“Set in a future 1970, the United States is considering building bases on the Moon. Colonel Briteis (Donna Martell), Major Bill Moore (Ross Ford), and Doctor Wernher (Larry Johns) are sent to orbit the Moon to survey landing sites for future lunar missions. However, Wernher is an imposter whose mission is to destroy America’s Earth-orbiting space station, which he plans to do by colliding the rocket with the station on the way back from the Moon. While on the way out however, Wernher inadvertently gives his identity away. In the ensuing struggle for the control of the rocket, Briteis has to make an emergency landing on the Moon. With them all marooned, Wernher redeems himself by helping establish communications with Earth, although an accident results in his untimely death. In response to the unexpected turn of events, the US authorities decide to make the immobilised spaceship the core of a new moon base. To avoid a scandal, their commander, General Greene (Hayden Rorke), cajoles Moore into proposing to Briteis (so as not to have an unmarried male and female astronaut alone in close quarters for weeks). Briteis accepts, but requests that Moore be promoted to Brigadier-General after they are married so that he will outrank her.” (courtesy Wikipedia)
Destination Moon (1950), produced by Hungarian effects artist George Pal and directed by former actor Irving Pichel, was unique among fifties science fiction films in having an actual science fiction author work on the screenplay. Together with Rip Van Ronkel and James O’Hanlon, Robert Heinlein himself was employed to work on the script, and it was thanks to him that the more sensational elements were kept out of the proceedings: “For a time we had a version of the script which included dude-ranches, cowboys, guitars and hillbilly songs on the moon, combined with pseudo-scientific gimmicks that would have puzzled Flash Gordon!” In retrospect, this version might have been a little more entertaining than the film that actually reached the screen because, unfortunately, Destination Moon turned out to be quite a dull film despite its scientific authenticity.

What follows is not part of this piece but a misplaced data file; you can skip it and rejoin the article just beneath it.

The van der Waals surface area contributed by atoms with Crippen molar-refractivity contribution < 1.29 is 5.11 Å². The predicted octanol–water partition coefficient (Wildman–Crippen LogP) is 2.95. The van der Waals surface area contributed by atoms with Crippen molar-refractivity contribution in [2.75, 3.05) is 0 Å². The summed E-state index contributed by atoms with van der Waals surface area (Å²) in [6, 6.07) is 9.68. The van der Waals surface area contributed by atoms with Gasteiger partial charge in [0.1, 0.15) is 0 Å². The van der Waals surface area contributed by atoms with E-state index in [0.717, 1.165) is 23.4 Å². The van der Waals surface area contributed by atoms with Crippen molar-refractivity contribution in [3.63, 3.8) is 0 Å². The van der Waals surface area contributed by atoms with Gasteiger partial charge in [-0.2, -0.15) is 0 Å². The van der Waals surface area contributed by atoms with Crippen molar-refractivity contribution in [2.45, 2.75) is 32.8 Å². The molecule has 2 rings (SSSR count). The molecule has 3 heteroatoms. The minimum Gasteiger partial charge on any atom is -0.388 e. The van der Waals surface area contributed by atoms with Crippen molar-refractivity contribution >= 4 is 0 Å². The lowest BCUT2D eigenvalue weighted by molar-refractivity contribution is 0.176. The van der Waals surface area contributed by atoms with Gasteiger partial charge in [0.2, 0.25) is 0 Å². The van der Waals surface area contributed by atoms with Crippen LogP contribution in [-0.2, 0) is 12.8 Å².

A few years later Heinlein worked on another space film, a cheap little production entitled Project Moon Base (1953 often listed as Project Moonbase). How cheap? They used the exact same sets and costumes from Cat-Women Of The Moon (1953) and then had the gall to release both films the very same day! Project Moon Base was initially intended as a pilot film for a television series called Ring Around The Moon, but the sci-fi boom at the time inspired producer Jack Seaman to add just enough footage for it to qualify as a feature film (106 minutes). This was done without Heinlein’s knowledge or consent, and the author disowned the result. It was directed by Richard Talmadge, a former stuntman who became one of Hollywood’s top second-unit action directors, and the screenplay was written by both Heinlein and Seaman, which is to say Heinlein wrote the first version which was then ’embellished’ by Seaman.